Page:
May 27

How to Crush Your Word Count


Are you struggling to complete your current writing project? 

Every writer knows what it’s like to be on fire, crank out hundreds or even thousands of words—and then hit a wall. Whether you’ve been motivated lately and making progress on your book or you’ve been stymied and can’t seem to make progress with your word count goals, we want to help you move forward. After all, you have a message to share with the world, and the only way you can do that is to push through your writing blocks! 

We’ve put together some tips to help you crush your word count goals.

1—Keep challenging yourself to hit your word count.

It’s a tried and true practice to set aside a certain amount of time to write every day—or a specific daily word-count goal you’re trying to reach. Even if it’s only 15 minutes per day or 200 words per day, that is still progress. Even if you miss a day or two, that doesn’t mean it’s okay to give up. Keep challenging yourself to pursue your writing dream—keep going.

2—Use your software and tools to your advantage as you continue to write.

If you’re challenged by technology as many authors are, take some time to learn new things about the software or tools you’re using. There may be something out there you don’t realize can help you along your journey. For example, if you’re working with Microsoft Office, you can use Excel to track your writing sessions. If you have a Google account, use Google Calendar to schedule out your writing time.

3—Familiarize yourself with writing terminology for your genre and subject.

After all, you don’t know what you don’t know, and you will put yourself ahead of the class if you take time to educate yourself. Take this mini-quiz to test yourself (check yourself in the answers below):

  1. Do you know when to use a hyphen, en-dash, and em-dash?
  2. How long should a quote in a nonfiction book be to be styled as a blockquote?
  3. What is an epigraph?
  4. How much of a copyrighted lyric can you use in your book without getting permission?
  5. What is a fleuron?

4—Designate an accountability partner to keep you on track.

Our own inspiration can only take us so far. Sometimes it’s enough, but other times, we need a healthy support system to keep us on track with our goals. We are all in this together—that’s why it’s so important for us to see our writing friends as allies rather than competition. Check-in with your partner once or twice a week to make sure you stay on track, but you should also take great care to check on their progress as well. For some of us, we have one or two friends that keep us on our toes. Then there are larger communities that can inspire us, even more, to keep going, like the global Igniting Souls community.

5—Learn from the masters.

What author—living or deceased—inspires you to keep writing? Take some time at least once or twice a week to seek out their wisdom through interviews they’ve given, books they’ve written, or inspirational quotes they’re known for. A great place to start is to do a search on YouTube for your favorite author. You’ll probably find tons of videos of speeches and talks they have given in the past. Maybe you’ll even find a writing class or two they’ve recorded.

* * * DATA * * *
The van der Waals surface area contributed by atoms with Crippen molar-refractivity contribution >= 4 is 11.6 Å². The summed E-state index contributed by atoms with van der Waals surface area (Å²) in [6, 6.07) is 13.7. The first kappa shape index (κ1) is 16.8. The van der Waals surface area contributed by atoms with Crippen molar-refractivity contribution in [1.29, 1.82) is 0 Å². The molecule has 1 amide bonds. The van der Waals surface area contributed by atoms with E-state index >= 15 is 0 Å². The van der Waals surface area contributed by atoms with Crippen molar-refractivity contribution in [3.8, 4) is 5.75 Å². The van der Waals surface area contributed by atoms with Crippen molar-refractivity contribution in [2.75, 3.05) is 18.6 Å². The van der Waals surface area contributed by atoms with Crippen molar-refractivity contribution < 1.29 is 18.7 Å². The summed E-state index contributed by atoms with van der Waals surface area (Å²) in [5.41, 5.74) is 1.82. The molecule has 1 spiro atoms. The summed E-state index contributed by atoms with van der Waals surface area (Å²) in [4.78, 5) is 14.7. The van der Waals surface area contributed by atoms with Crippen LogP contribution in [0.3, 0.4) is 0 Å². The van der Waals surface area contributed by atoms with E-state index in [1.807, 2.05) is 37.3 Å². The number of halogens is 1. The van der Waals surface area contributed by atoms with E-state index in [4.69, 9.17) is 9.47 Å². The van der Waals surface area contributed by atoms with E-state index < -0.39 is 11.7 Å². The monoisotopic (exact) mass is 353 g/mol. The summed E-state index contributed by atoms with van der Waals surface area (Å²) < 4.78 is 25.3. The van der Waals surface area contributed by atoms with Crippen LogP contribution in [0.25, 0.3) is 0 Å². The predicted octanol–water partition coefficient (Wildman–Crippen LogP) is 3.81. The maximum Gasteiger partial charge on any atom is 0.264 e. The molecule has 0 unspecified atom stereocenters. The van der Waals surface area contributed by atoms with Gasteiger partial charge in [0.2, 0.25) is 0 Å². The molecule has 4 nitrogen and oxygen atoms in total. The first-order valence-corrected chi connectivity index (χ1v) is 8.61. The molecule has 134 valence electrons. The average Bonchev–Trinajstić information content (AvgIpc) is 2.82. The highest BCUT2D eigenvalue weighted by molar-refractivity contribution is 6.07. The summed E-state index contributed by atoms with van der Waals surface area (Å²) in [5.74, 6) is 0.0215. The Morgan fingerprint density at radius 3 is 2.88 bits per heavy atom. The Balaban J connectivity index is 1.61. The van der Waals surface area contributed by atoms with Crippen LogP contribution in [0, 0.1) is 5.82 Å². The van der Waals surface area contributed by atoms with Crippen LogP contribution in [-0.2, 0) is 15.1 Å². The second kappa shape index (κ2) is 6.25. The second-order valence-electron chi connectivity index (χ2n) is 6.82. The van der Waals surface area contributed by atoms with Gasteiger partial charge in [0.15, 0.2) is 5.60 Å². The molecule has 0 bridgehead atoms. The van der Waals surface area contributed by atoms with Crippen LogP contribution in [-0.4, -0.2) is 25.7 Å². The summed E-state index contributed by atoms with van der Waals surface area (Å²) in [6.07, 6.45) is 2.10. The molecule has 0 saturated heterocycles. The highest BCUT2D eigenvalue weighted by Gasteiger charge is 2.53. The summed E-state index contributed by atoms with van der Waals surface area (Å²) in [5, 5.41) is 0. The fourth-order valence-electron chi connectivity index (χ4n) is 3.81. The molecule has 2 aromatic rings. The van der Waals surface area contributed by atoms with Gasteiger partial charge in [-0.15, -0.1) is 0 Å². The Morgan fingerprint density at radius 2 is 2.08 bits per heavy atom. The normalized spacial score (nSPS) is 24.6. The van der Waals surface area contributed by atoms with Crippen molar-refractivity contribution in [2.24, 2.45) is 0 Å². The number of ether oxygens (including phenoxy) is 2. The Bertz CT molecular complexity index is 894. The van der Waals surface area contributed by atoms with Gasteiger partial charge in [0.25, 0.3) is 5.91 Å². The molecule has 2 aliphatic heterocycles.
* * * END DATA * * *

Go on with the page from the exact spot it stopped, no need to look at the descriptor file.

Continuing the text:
6—Participate in a writing sprint at least once a week.

If you’re not familiar with these, it’s when a group of authors come together at a certain time—either online or in person—to commit to writing for 30 minutes, an hour, or more. In days past, we used to do this at coffee shops, but now we can easily do them virtually through social media, video conferencing,or watch parties on Facebook. This isn’t necessarily about the word count; it’s about gifting yourself with the time to focus on your dream of becoming a writer.

7—Take care of yourself.

What good is it to work toward the future if you’re not living in the present? This is really important for writers because we often work, work, work with no end in sight. Some of us forget to eat, shower, or reach out to friends and family because we’re so focused on our goals. Take some time every day to give yourself a chance to breathe and an opportunity to enjoy your life. If you have to, set an appointment on your calendar to do something that you enjoy that doesn’t involve writing. Do that one thing for yourself that you’ve always wanted to do but never given yourself enough time for.

Working toward your dream of becoming a successful writer has to be well-rounded if you’re going to achieve your goals. Here’s our challenge to you today: Take one of these tips and put it into action. Comment below to let us know what you did and what the result was. We’d love to hear from you!


goals, softwaretools, wordcount, writing

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  1. I agree in writing goals. They help to hold you accountable and productive. Personally word counts are my reward for staying in flow. I think that as long as you have goals with at least weekly accountability success is within your reach. Nice article.

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